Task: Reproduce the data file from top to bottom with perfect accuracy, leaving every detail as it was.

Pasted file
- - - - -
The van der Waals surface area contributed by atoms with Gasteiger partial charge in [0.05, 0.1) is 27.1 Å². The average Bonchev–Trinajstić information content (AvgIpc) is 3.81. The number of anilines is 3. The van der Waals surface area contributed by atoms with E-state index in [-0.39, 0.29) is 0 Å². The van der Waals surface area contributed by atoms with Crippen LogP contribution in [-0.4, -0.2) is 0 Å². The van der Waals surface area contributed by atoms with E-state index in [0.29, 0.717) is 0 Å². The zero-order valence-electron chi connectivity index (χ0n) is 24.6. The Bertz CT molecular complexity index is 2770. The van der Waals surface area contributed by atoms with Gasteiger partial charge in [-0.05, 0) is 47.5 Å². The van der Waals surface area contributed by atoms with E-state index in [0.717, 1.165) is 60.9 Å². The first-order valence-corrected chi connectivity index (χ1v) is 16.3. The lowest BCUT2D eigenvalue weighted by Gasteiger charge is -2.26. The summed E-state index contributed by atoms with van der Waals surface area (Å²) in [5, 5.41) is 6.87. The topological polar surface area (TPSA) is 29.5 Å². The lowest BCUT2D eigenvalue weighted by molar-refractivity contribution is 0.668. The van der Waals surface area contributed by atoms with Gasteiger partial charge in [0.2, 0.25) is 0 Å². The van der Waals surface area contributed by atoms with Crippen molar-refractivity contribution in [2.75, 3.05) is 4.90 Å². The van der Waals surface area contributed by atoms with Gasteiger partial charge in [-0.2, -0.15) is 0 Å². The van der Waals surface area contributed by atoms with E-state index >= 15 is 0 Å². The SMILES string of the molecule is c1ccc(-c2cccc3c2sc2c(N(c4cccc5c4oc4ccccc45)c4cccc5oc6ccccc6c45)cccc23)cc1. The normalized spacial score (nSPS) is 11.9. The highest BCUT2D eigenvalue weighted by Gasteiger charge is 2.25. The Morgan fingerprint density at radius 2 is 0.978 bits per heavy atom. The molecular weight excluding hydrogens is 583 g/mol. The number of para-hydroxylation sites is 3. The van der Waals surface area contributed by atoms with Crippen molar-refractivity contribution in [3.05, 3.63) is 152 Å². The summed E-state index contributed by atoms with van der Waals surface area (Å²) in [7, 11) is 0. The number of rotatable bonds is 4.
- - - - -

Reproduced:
The van der Waals surface area contributed by atoms with Gasteiger partial charge in [0.05, 0.1) is 27.1 Å². The average Bonchev–Trinajstić information content (AvgIpc) is 3.81. The number of anilines is 3. The van der Waals surface area contributed by atoms with E-state index in [-0.39, 0.29) is 0 Å². The van der Waals surface area contributed by atoms with Crippen LogP contribution in [-0.4, -0.2) is 0 Å². The van der Waals surface area contributed by atoms with E-state index in [0.29, 0.717) is 0 Å². The zero-order valence-electron chi connectivity index (χ0n) is 24.6. The Bertz CT molecular complexity index is 2770. The van der Waals surface area contributed by atoms with Gasteiger partial charge in [-0.05, 0) is 47.5 Å². The van der Waals surface area contributed by atoms with E-state index in [0.717, 1.165) is 60.9 Å². The first-order valence-corrected chi connectivity index (χ1v) is 16.3. The lowest BCUT2D eigenvalue weighted by Gasteiger charge is -2.26. The summed E-state index contributed by atoms with van der Waals surface area (Å²) in [5, 5.41) is 6.87. The topological polar surface area (TPSA) is 29.5 Å². The lowest BCUT2D eigenvalue weighted by molar-refractivity contribution is 0.668. The van der Waals surface area contributed by atoms with Gasteiger partial charge in [0.2, 0.25) is 0 Å². The van der Waals surface area contributed by atoms with Crippen molar-refractivity contribution in [2.75, 3.05) is 4.90 Å². The van der Waals surface area contributed by atoms with Gasteiger partial charge in [-0.2, -0.15) is 0 Å². The van der Waals surface area contributed by atoms with E-state index >= 15 is 0 Å². The SMILES string of the molecule is c1ccc(-c2cccc3c2sc2c(N(c4cccc5c4oc4ccccc45)c4cccc5oc6ccccc6c45)cccc23)cc1. The normalized spacial score (nSPS) is 11.9. The highest BCUT2D eigenvalue weighted by Gasteiger charge is 2.25. The Morgan fingerprint density at radius 2 is 0.978 bits per heavy atom. The molecular weight excluding hydrogens is 583 g/mol. The number of para-hydroxylation sites is 3. The van der Waals surface area contributed by atoms with Crippen molar-refractivity contribution in [3.05, 3.63) is 152 Å². The summed E-state index contributed by atoms with van der Waals surface area (Å²) in [7, 11) is 0. The number of rotatable bonds is 4.